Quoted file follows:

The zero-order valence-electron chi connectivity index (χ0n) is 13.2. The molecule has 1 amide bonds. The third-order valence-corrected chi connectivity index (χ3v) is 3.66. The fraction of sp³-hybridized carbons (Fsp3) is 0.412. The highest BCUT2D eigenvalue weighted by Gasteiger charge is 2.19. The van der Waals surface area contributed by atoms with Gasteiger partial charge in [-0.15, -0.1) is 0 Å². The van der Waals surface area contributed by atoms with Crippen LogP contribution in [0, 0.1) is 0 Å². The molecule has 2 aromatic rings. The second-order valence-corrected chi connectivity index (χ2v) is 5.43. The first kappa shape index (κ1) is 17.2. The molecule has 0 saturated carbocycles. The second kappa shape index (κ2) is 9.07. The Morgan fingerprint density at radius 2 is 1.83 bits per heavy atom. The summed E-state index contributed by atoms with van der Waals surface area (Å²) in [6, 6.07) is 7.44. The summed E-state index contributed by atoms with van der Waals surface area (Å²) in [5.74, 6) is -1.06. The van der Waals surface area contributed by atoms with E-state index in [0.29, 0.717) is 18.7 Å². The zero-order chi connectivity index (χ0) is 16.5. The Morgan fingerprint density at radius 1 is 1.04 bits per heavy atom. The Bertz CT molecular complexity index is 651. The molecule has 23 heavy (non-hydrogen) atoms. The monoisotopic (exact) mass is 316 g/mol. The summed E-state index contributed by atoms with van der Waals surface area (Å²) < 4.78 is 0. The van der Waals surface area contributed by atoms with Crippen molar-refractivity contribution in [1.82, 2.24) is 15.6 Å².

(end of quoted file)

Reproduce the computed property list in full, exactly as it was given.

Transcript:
The zero-order valence-electron chi connectivity index (χ0n) is 13.2. The molecule has 1 amide bonds. The third-order valence-corrected chi connectivity index (χ3v) is 3.66. The fraction of sp³-hybridized carbons (Fsp3) is 0.412. The highest BCUT2D eigenvalue weighted by Gasteiger charge is 2.19. The van der Waals surface area contributed by atoms with Gasteiger partial charge in [-0.15, -0.1) is 0 Å². The van der Waals surface area contributed by atoms with Crippen LogP contribution in [0, 0.1) is 0 Å². The molecule has 2 aromatic rings. The second-order valence-corrected chi connectivity index (χ2v) is 5.43. The first kappa shape index (κ1) is 17.2. The molecule has 0 saturated carbocycles. The second kappa shape index (κ2) is 9.07. The Morgan fingerprint density at radius 2 is 1.83 bits per heavy atom. The summed E-state index contributed by atoms with van der Waals surface area (Å²) in [6, 6.07) is 7.44. The summed E-state index contributed by atoms with van der Waals surface area (Å²) in [5.74, 6) is -1.06. The van der Waals surface area contributed by atoms with E-state index in [0.29, 0.717) is 18.7 Å². The zero-order chi connectivity index (χ0) is 16.5. The Morgan fingerprint density at radius 1 is 1.04 bits per heavy atom. The Bertz CT molecular complexity index is 651. The molecule has 23 heavy (non-hydrogen) atoms. The monoisotopic (exact) mass is 316 g/mol. The summed E-state index contributed by atoms with van der Waals surface area (Å²) < 4.78 is 0. The van der Waals surface area contributed by atoms with Crippen molar-refractivity contribution in [1.82, 2.24) is 15.6 Å².